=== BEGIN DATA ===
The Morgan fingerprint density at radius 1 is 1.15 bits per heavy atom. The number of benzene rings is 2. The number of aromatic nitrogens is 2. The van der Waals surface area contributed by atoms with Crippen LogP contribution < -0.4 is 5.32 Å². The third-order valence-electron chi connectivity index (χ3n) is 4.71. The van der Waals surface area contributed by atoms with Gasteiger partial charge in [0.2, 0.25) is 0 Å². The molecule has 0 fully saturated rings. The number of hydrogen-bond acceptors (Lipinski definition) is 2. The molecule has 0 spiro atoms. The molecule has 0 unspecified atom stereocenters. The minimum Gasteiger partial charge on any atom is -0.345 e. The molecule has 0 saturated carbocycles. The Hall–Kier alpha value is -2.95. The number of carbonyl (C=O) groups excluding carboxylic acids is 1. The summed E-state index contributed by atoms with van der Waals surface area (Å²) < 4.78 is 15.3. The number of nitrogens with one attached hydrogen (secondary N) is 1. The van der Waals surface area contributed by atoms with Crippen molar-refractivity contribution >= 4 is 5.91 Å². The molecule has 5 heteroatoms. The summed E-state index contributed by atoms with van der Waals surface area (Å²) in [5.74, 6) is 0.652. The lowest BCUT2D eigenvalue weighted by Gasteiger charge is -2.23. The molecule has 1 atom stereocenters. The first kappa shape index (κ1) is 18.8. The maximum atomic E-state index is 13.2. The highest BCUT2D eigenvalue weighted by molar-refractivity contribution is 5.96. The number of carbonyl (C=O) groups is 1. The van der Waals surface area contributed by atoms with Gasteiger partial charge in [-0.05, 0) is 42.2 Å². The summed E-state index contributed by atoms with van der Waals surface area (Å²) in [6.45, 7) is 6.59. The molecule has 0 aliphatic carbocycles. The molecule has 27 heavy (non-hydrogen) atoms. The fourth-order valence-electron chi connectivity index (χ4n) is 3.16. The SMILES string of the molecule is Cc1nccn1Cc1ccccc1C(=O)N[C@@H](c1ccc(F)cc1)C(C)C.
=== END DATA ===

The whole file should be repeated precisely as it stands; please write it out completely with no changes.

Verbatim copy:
The Morgan fingerprint density at radius 1 is 1.15 bits per heavy atom. The number of benzene rings is 2. The number of aromatic nitrogens is 2. The van der Waals surface area contributed by atoms with Crippen LogP contribution < -0.4 is 5.32 Å². The third-order valence-electron chi connectivity index (χ3n) is 4.71. The van der Waals surface area contributed by atoms with Gasteiger partial charge in [0.2, 0.25) is 0 Å². The molecule has 0 fully saturated rings. The number of hydrogen-bond acceptors (Lipinski definition) is 2. The molecule has 0 spiro atoms. The molecule has 0 unspecified atom stereocenters. The minimum Gasteiger partial charge on any atom is -0.345 e. The molecule has 0 saturated carbocycles. The Hall–Kier alpha value is -2.95. The number of carbonyl (C=O) groups excluding carboxylic acids is 1. The summed E-state index contributed by atoms with van der Waals surface area (Å²) < 4.78 is 15.3. The number of nitrogens with one attached hydrogen (secondary N) is 1. The van der Waals surface area contributed by atoms with Crippen molar-refractivity contribution >= 4 is 5.91 Å². The molecule has 5 heteroatoms. The summed E-state index contributed by atoms with van der Waals surface area (Å²) in [5.74, 6) is 0.652. The lowest BCUT2D eigenvalue weighted by Gasteiger charge is -2.23. The molecule has 1 atom stereocenters. The first kappa shape index (κ1) is 18.8. The maximum atomic E-state index is 13.2. The highest BCUT2D eigenvalue weighted by molar-refractivity contribution is 5.96. The number of carbonyl (C=O) groups is 1. The van der Waals surface area contributed by atoms with Gasteiger partial charge in [-0.05, 0) is 42.2 Å². The summed E-state index contributed by atoms with van der Waals surface area (Å²) in [6.45, 7) is 6.59. The molecule has 0 aliphatic carbocycles. The molecule has 27 heavy (non-hydrogen) atoms. The fourth-order valence-electron chi connectivity index (χ4n) is 3.16. The SMILES string of the molecule is Cc1nccn1Cc1ccccc1C(=O)N[C@@H](c1ccc(F)cc1)C(C)C.